grain bin
REMEMBER THE BIN: If you still have 2017 corn in the bin, take time to monitor its quality — even though the 2018 crop is already growing.

Managing 2 crops at once: In the bin and in the field

Don’t forget about the corn you still have in the bin from last year.

If your corn is not planted yet, it will be soon. But if you’re still storing 2017-crop corn in bins, the crop in the field is only half of the investment you should be monitoring right now. That’s the word from Gary Woodruff, GSI district manager in Indiana and Kentucky and a longtime grain storage specialist.

What makes it even more important to remember that crop still in the bin is that this is the time of year when things can go wrong quickly — especially if grain didn’t go into the bin in perfect condition last fall.

“Spring is one of the times where grain must be watched closely due to the change in temperature and humidity, and the possible grain condition issues that come from that change,” Woodruff says. “The sun also becomes an issue as the stronger solar heating can cause grain on one side of the bin to heat up above the outside temperatures.”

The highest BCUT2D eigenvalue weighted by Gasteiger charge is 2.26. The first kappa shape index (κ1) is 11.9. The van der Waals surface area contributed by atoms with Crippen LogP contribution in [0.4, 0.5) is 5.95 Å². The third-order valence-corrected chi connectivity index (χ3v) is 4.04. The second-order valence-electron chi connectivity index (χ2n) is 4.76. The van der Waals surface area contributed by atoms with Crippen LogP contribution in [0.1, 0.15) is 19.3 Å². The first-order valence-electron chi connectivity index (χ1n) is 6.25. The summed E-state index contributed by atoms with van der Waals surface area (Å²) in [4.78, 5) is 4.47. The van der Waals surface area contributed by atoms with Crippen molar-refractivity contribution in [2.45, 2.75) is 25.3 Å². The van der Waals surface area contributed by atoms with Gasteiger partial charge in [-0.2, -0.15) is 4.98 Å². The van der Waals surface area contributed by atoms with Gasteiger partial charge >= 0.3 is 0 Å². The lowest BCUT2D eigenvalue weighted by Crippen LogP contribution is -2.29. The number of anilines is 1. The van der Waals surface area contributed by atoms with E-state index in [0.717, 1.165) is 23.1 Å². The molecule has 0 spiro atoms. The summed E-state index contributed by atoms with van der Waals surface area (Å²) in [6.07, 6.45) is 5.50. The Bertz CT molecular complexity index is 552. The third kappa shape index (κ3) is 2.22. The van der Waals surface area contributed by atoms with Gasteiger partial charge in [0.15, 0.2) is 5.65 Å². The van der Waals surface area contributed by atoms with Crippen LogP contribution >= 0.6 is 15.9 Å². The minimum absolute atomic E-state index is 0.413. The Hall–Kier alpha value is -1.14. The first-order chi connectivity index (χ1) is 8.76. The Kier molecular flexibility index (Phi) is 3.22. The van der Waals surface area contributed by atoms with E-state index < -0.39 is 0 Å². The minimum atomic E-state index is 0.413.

Regular checking of grain to make sure it’s not going out of condition is critical now, he adds. Checking at least every two weeks, but preferably weekly as that’s easier to remember, is the best way to protect the year’s worth of investment that has been put into last year’s crop.

Storage life
One question that arises is how long you can hold grain into summer. In 2017, many people held old-crop corn into August. Whether that was the right marketing decision is another question. People like Chris Hurt, Purdue University Extension agricultural economist, typically recommend following a marketing plan that ensures you’re not still holding lots of old-crop corn that late in the year.

“Possibly the most important factor in how long and well grain stores is made when it goes into the bin,” Woodruff says. “To safely store corn postharvest through the following spring, moisture content should not exceed 15%. To safely store through fall [of the following year], it should be no higher than 14%, and to store for one year or longer, it must be held at 13%.

“There is no way to extend the safe storage life of grain largely controlled by its moisture once it’s in the bin,” Woodruff says.

Good advice
There are some things you can do now to help preserve the quality of grain still in the bin. What you can do may depend upon how you’ve managed the grain so far.

“If the peak of the grain wasn’t brought down to below the level of the sidewall, do so now,” Woodruff says. “This promotes airflow through the center of the bin.”

If the grain is still cold, you may leave the grain cold, but only if it will be delivered before June, he adds. That date is fast approaching. Hopefully, if you left the grain cold as temperatures outside warmed up, you made sure to seal fan entrances and the discharge opening to keep warm and humid air out of the bin, he says.

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